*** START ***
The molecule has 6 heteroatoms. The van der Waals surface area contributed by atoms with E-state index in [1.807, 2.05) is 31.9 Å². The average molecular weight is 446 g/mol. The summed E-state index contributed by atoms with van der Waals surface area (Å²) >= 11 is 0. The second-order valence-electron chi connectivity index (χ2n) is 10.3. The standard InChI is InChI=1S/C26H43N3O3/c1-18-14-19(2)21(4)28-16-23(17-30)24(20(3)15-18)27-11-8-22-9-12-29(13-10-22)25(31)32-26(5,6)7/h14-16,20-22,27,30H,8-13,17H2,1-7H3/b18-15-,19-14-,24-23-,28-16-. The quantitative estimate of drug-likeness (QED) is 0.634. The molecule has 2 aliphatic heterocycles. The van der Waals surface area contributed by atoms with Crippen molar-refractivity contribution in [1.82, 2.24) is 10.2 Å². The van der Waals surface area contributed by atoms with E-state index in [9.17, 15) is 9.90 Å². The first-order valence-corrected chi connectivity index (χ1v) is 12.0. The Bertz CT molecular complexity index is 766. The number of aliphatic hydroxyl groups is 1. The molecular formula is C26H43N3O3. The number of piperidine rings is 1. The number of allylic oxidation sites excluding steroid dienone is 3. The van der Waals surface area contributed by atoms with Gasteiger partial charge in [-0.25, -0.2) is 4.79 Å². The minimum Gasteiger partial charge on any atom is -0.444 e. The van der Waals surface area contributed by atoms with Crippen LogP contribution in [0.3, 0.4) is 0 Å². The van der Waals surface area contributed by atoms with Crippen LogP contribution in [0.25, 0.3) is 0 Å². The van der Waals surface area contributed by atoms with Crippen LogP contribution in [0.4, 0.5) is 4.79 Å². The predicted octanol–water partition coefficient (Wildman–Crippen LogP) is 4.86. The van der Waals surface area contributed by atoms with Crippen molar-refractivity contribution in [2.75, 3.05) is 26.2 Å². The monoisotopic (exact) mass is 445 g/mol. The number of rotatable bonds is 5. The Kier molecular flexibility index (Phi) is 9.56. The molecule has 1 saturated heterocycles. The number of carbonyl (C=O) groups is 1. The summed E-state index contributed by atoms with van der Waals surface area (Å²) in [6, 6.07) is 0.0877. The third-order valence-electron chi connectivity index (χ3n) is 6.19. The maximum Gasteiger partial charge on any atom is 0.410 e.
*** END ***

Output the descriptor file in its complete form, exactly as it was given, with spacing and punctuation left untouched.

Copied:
The molecule has 6 heteroatoms. The van der Waals surface area contributed by atoms with E-state index in [1.807, 2.05) is 31.9 Å². The average molecular weight is 446 g/mol. The summed E-state index contributed by atoms with van der Waals surface area (Å²) >= 11 is 0. The second-order valence-electron chi connectivity index (χ2n) is 10.3. The standard InChI is InChI=1S/C26H43N3O3/c1-18-14-19(2)21(4)28-16-23(17-30)24(20(3)15-18)27-11-8-22-9-12-29(13-10-22)25(31)32-26(5,6)7/h14-16,20-22,27,30H,8-13,17H2,1-7H3/b18-15-,19-14-,24-23-,28-16-. The quantitative estimate of drug-likeness (QED) is 0.634. The molecule has 2 aliphatic heterocycles. The van der Waals surface area contributed by atoms with Crippen molar-refractivity contribution in [1.82, 2.24) is 10.2 Å². The van der Waals surface area contributed by atoms with E-state index in [9.17, 15) is 9.90 Å². The first-order valence-corrected chi connectivity index (χ1v) is 12.0. The Bertz CT molecular complexity index is 766. The number of aliphatic hydroxyl groups is 1. The molecular formula is C26H43N3O3. The number of piperidine rings is 1. The number of allylic oxidation sites excluding steroid dienone is 3. The van der Waals surface area contributed by atoms with Gasteiger partial charge in [-0.25, -0.2) is 4.79 Å². The minimum Gasteiger partial charge on any atom is -0.444 e. The van der Waals surface area contributed by atoms with Crippen LogP contribution in [0.3, 0.4) is 0 Å². The van der Waals surface area contributed by atoms with Crippen LogP contribution in [0.25, 0.3) is 0 Å². The van der Waals surface area contributed by atoms with Crippen LogP contribution in [0.4, 0.5) is 4.79 Å². The predicted octanol–water partition coefficient (Wildman–Crippen LogP) is 4.86. The van der Waals surface area contributed by atoms with Crippen molar-refractivity contribution in [2.75, 3.05) is 26.2 Å². The monoisotopic (exact) mass is 445 g/mol. The number of rotatable bonds is 5. The Kier molecular flexibility index (Phi) is 9.56. The molecule has 1 saturated heterocycles. The number of carbonyl (C=O) groups is 1. The summed E-state index contributed by atoms with van der Waals surface area (Å²) in [6, 6.07) is 0.0877. The third-order valence-electron chi connectivity index (χ3n) is 6.19. The maximum Gasteiger partial charge on any atom is 0.410 e.